One of the last areas I look at during the course of an inspection is the interior. This section consists of all living areas including: bedrooms, living rooms, recreation rooms, and common areas such as hallways and lofts. This is generally really straight forward but there are issues that come up on an almost weekly basis.
There are a few rules a room must comply with to be used as a bedroom. Many people believe a closet is one of them,that is not the case. According to the International Residential Code the criteria for a bedroom are:
- The room must be a minimum of 70 square feet, but cannot measure less than 7 feet in either direction.
- The ceiling height must be a minimum of 7 feet for at least 50% of the room.
- The room must have a heating system supply register or radiator.
- The room must have an appropriately sized window for emergency egress.
There is no mention of a closet, in the early 1900’s closets weren’t even built in, people put their clothes in separate storage containers like armories, and dressers. Closets didn’t begin to be built in until the building boom after World War II. Builders wanted to delineate which rooms were meant as bedrooms versus dens and other living areas.
So when I inspect a home I check these criteria first. If any of them are not met, It should not be considered a bedroom. I should also note that basement bedrooms generally do not meet the emergency egress requirements. The minimum window size should exceed 5.7 square feet and must be a minimum of 20 inches wide by 24 inches tall – CLEAR AREA. Meaning, that when the window is in the open position the total clear area must meet these measurements. Also the sill height cannot exceed 46 inches in Wisconsin. One other dimension for basement egress is that the egress window must be a minimum of 20 feet from the other exit, generally this is the stairway to the main floor.
In the living areas we generally verify each window is operational and check the electrical receptacles for proper wiring, Mainly to see if un-grounded receptacles or reverse polarity are present. You can read more on that in this post: Home Maintenance – Electrical.
Another Item is settlement. Settlement cracking generally shows up at the corner of the doors and windows. I like to try to open and close all doors to see if they stick or are unable to be closed. I also take a few steps back to see if the top of the door slab is level with the door head. If not, this probably indicates settlement, either active, or past.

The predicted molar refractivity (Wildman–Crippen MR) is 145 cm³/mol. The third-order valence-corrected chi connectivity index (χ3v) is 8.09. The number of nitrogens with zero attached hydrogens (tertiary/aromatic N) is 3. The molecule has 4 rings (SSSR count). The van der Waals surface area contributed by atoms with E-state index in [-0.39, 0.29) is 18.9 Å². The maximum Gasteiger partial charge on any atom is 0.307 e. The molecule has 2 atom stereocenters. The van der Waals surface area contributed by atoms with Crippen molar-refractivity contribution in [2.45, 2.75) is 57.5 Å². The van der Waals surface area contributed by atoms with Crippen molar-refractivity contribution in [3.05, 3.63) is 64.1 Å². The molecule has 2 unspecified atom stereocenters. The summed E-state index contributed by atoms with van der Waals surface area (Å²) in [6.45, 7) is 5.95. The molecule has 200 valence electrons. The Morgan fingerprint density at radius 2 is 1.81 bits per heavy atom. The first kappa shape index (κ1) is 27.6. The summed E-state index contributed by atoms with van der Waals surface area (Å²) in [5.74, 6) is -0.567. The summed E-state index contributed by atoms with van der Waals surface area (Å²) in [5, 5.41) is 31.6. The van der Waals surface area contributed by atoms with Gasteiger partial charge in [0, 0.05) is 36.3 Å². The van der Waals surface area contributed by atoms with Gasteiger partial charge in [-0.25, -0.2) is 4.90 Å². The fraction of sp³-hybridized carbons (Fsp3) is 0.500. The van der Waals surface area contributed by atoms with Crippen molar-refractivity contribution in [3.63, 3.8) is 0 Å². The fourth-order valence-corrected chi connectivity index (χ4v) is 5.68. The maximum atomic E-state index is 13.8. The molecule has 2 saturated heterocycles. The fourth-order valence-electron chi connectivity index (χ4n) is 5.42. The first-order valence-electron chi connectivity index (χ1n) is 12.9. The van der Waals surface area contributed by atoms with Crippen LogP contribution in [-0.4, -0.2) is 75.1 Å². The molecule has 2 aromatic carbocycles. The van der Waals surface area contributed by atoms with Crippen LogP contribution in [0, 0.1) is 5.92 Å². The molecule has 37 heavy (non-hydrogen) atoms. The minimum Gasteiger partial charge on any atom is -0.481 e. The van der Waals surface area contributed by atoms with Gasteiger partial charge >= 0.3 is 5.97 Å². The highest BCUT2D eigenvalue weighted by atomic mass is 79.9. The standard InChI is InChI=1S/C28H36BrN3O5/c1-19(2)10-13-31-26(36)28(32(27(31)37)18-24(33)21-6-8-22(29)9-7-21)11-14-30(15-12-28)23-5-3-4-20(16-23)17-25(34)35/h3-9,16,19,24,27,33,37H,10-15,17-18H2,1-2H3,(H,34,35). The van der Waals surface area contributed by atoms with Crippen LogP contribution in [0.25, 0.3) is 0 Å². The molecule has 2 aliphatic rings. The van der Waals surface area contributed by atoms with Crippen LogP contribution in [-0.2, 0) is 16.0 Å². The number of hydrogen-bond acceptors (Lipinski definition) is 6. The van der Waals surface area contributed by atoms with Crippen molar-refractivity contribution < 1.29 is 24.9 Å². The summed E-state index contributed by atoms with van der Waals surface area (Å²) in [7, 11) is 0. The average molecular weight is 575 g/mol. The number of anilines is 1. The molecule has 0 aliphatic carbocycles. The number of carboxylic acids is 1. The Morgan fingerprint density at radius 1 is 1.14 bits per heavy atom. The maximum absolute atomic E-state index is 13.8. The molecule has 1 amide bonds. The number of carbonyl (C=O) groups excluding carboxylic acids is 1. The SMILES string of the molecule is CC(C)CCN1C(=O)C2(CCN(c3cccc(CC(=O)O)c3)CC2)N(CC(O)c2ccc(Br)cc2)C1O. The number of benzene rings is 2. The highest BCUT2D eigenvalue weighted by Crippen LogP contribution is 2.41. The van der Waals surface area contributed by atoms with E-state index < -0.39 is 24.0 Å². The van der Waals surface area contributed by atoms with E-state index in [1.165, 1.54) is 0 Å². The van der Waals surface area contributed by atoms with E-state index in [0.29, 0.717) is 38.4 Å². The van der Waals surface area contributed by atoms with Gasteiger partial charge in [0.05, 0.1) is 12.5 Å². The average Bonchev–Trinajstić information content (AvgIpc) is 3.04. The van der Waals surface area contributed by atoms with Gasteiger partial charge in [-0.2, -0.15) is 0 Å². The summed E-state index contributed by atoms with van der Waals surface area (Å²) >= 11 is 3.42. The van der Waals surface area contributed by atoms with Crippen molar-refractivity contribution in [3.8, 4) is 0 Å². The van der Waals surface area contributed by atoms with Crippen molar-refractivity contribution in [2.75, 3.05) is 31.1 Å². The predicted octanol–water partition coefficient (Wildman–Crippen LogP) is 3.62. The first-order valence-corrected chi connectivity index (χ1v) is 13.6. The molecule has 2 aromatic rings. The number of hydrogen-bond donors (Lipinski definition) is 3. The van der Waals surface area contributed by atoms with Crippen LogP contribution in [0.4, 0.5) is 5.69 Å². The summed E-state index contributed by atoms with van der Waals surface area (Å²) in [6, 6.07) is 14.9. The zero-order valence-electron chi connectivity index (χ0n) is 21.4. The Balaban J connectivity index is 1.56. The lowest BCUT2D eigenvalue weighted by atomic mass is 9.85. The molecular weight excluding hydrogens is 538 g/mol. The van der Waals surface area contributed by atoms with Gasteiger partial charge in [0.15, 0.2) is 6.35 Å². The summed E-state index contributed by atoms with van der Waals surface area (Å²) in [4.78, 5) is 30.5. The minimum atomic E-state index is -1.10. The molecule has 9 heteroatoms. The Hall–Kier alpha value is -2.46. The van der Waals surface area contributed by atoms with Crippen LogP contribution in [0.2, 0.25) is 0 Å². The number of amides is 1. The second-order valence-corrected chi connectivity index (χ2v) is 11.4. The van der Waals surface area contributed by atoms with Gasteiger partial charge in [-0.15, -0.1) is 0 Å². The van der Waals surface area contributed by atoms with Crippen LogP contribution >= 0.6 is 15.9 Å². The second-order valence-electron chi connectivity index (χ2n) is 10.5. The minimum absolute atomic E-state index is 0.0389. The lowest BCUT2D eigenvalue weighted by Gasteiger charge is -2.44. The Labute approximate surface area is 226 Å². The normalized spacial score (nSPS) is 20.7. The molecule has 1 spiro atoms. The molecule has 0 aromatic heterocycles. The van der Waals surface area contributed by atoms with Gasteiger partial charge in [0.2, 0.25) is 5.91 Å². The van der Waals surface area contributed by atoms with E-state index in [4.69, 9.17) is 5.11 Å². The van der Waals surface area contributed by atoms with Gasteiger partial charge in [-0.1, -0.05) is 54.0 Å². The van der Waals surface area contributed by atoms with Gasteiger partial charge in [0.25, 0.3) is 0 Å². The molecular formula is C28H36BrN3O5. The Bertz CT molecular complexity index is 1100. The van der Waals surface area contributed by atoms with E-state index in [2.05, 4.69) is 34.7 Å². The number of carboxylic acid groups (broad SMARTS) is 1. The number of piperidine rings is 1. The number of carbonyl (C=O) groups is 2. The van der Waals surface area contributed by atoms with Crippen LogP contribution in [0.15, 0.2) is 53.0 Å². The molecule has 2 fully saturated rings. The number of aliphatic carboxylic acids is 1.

Now here is where most of the defects are found when it comes to living areas. The numerous rules with regards to staircases, handrails, guardrails, and stair rails have changed often over the past 20 years. Most of the changes have been made to the handrails and the baluster spacing requirements. I wrote a post about this last year that may be helpful, you can find that here: Handrail Safety.
The most common item is Baluster spacing at decks, and staircases. These spaces cannot exceed 4 inches and 4 3/8 inches respectively. Another item that comes up in older homes is guardrail height. People must really have been short in the 1900’s because I have found many guardrails only tall enough to trip someone. That’s definitely not the intended function. You can read all about these requirements in the aforementioned post. But one other item that is found on most homes is the handrail return. This is a fairly new regulation and is intended to prevent injury by folks getting caught on the open end of the handrail. The handrail must return to the wall on each end to avoid being caught by loose clothing, a purse, or a handbag/luggage strap.
To conclude this edition, any homeowner can walk around their home to spot things that are out of the ordinary. When it comes to living areas, little specialized knowledge is necessary, other than to know if cracking may be a structural issue of just shrinkage cracking from humidity or temperature changes. A cheap outlet tester can also be purchased at most hardware stores or big box stores for less than $5. I would not recommend doing your own electrical repairs, however. I hope you found this one helpful as well. Come back next week for the final installment Home Maintenance – Kitchens and Bathrooms.
Until then, AZ… Out!
Aaron M. Zuehlke is the owner and inspector at Zuehlke Inspection Service, LLC, a full-service home inspection company serving Southern Wisconsin. Specializing in Home inspection, Radon Testing, Mold Testing/inspection and Residential Thermal Imaging. He can be reached by email at Aaron@Zuehlkeinspections.com or by calling the office at 608-931-7485.